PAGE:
Host FK Zorkiy Krasnogorsk of Russia defeated Stjarnan of Iceland 3-1 on the night and on aggregate after a scoreless draw in the first leg. Vira Dyatel of the Ukraine scored a brace. Maria Ruiz, a Spanish international who played with FC Indiana and Buffalo Flash, also scored. Other imports include midfielder Pamela Conti of Italy, defender Janaina of Brazil, defender Alla Lyshafay of the Ukraine and two Mexicans with FC Indiana roots: Fatima Leyva, a former international midfielder and goalkeeper Anjuli Ladron.
For Stjarnan, three Americans played in the match, Midfielder Kate Deines and forward Veronica Perez (Mexican international), who both played at the University of Washington and for Seattle Sounders Women in the W-League this past season, while forward Ashley Bares played at the Marquette University. Perez had 12 goals in 14 games in finished second in the league in both goals and points (26) for the Sounders in 2012 while Deines had one goal in twelve games.
Arsenal of England easily cruised past FC Barcelona of Spain at home 4-0 (7-0 on aggregate) with three goals by Scottish international forward Jennifer Beattie as a substitute and three assists from former NJ Wildcats (W-League) and English international Rachel Yankey. Yankey won the W-League title with the Wildcats in 2005.
FCF Juvisy Essonne of France won a close battle 1-0 over FC Zurich of Switzerland to take the tie 2-1 on aggregate. French international Gaetane Thiney scored a penalty with about 20 minutes left. Juvisy’s team is comprised entirely of French citizens, a surprise as the league is rumored to be after some top U.S. players and could be the next top destination for North Americans abroad after Sweden, Germany and Iceland. For Zurich, imports included 16 year old Italian Alessia Raffino, along with two 33-year-old former German internationals: forward Inka Grings and defender Sonja Foss.
Roa Fotball Elite of Norway defeated BIIK Shymkent of Kazakhstan 4-0 at home, to take the tie 8-0 on aggregate. BIIK Shymkent is coached by Kaloyan Petkov, who got his coaching start in the U.S. (see last week’s Roundup).
FC Rossiyanka of Russia, one of the wealthiest clubs in women’s football globally, piped ADO Den Haag of the Netherlands on aggregate 5-3, despite losing their home leg 1-2. Former Stanford and Mexican international Teresa Noyola scored late in the match for Den Haag.
Germany’s Wolfsburg defeated Unia Raciborz of Poland 6-1 at home to take the tie 11-2 with two goals by former WUSA player (Atlanta Beat) and German international Conny Pohlers, who won a Women’s World Cup with Germany in 2003.
On ties decided on Wednesday October 3, the big surprise was that England’s Birmingham City LFC came unstuck, losing a 2-0 first leg advantage when they played at ASD CF Bardolino Verona. Verona’s Cristiana Girelli scored a hat-trick to overturn Birmingham’s advantage in overtime.
LdB FC Malmo (Sweden) defeated MTK Hungaria FC (Hungary) 6-1 at home to take the tie 10-1 on aggregate. Malmo is on track for a third straight Swedish title, holding a five point advantage over Tyreso FF, with three games left.
Stabaek FK (Norway) tied on the road at Brondby IF (Denmark) 3-3 and won the tie 5-3. Stabaek made the last 16 for the first time.
FFC Turbine Potsdam of Germany won 5-0 at home over Standard Femina de Liege of Belgium to advance 8-1 on aggregate, with 18 year old Macedonian forward Natasa Andonova scoring a hat trick, to go with her two goals from the first leg. Americans Keelin Winters (defense) and Alyssa Naeher (goalkeeper) started in the shutout win.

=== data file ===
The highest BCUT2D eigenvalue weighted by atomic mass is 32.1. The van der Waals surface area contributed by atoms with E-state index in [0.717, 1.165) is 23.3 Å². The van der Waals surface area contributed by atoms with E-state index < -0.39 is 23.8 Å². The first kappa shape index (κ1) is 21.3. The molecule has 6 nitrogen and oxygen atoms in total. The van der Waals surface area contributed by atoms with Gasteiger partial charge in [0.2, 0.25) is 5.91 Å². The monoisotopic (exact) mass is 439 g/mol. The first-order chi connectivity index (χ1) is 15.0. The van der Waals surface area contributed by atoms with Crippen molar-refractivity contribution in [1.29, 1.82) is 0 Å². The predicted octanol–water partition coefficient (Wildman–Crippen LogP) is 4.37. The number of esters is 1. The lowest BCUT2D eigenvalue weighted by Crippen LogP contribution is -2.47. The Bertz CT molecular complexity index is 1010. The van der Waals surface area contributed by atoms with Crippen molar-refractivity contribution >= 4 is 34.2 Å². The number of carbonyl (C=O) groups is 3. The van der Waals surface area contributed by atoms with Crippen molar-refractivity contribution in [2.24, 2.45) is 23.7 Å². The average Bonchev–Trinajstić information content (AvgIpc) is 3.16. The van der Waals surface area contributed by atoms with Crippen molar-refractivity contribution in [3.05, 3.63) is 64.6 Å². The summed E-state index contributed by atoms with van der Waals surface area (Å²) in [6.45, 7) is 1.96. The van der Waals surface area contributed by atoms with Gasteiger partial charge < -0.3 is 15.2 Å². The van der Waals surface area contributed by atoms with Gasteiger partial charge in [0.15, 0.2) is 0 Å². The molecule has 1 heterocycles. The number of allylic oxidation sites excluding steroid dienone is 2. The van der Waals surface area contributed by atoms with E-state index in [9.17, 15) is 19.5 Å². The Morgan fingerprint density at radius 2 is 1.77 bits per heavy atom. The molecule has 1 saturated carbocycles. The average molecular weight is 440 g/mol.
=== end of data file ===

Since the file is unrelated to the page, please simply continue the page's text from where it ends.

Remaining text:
Olympique Lyonnais won 5-0 at home to defeat PK-35 of Finland, and 12-0 on aggregate. All of Lyon’s goals were single tallies from French internationals: Camille Abily, Sonia Bompastor, (both former WPS stars) Amandine Henry and Louisa Necib. Tunisian youth international Amel Majri also scored, to go with her tally in the first leg. Lyon is vying for their third consecutive European club title.
Fortuna Hjorring of Denmark tied Glasgow City of Scotland 0-0 at home to advance 2-1 on aggregate. Fortuna was runner up for the European club title in 2003 and long has imported talent. This year is no exception and they includes two Americans: forward Tiffany Weimer, who has played professionally in the U.S., Brazil and Finland, and defender Casey Ramirez. Ramirez played at Syracuse University. She won the W-League title this past summer with Ottawa Fury, along with Norwegian international forward Lisa–Marie Woods. Fortuna also has Chichi Igbo a 26 year old forward from Nigeria.
For Glasgow City forward Ruesha Littlejohn has played internationally for the Republic of Ireland at the youth level while Katharina Lindner is from Germany. One of Glasgow’s goalkeepers, Claire Johnstone, is English.
Gothenburg accompanied fellow Swedish side Malmo to the round of 16, finishing off the Spartak Subotica of Serbia 2-0 to win 4-0 on aggregate. Christen Press, who was an alternate on the U.S. Olympic side this summer, scored once for the side from Sweden’s second largest city.
CFF Olimpia Cluj of Romania came away from a trip to Austria’s NOSV Neulengbach with a 2-2 draw and won the tie 3-3 on away goals. Brazilian midfielder Giovana scored once for Neulengbach as did Austrian international midfielder Maria Gstottner. Seventeen year old Romanian youth international Alexandra Lunca scored both goals for Olimpia Cluj.
ASD Torres Calcio of Italy defeated Apollon Limassol LFC 3-1 of Cyprus to win the tie 6-3. Former Sky Blue FC (WPS) and Italian international forward Patrizia Panico had scored all three goals in the first leg in Cyprus.
One tie is yet to be decided: on Thursday, October 11, AC Sparta Prague (Czech Republic) defend a 3-0 lead at home to WFC SFK 2000 Sarajevo (Bosnia-Herzegovina).
Round of 16 draw:
31 October/1 November & 7/8 November
ASD Torres CF (ITA) v CFF Olimpia Cluj (ROU)
ASD CF Verona (ITA) v WFC Malmö (SWE)
Fortuna Hjørring (DEN) v Göteborg FC (SWE)
VfL Wolfsburg (GER) v Røa Fotball Elite (NOR)
AC Sparta Praha (CZE)/WFC SFK 2000 Sarajevo (BIH) v FC Rossiyanka (RUS)
FK Zorkiy Krasnogorsk (RUS) v Olympique Lyonnais (FRA, holders)
Arsenal LFC (ENG) v 1. FFC Turbine Potsdam (GER)
Stabæk FK (NOR) v FCF Juvisy Essonne (FRA)
The UEFA Champions League quarterfinals will take place next year on March 20/21 and 27/28, followed by the semifinals on April 13/14 and 20/21 with the Final set for London on May 23.
Tim Grainey is a regular contributor to Soccer365. His latest book Beyond Bend it Like Beckham was released earlier this month. Get your copy today.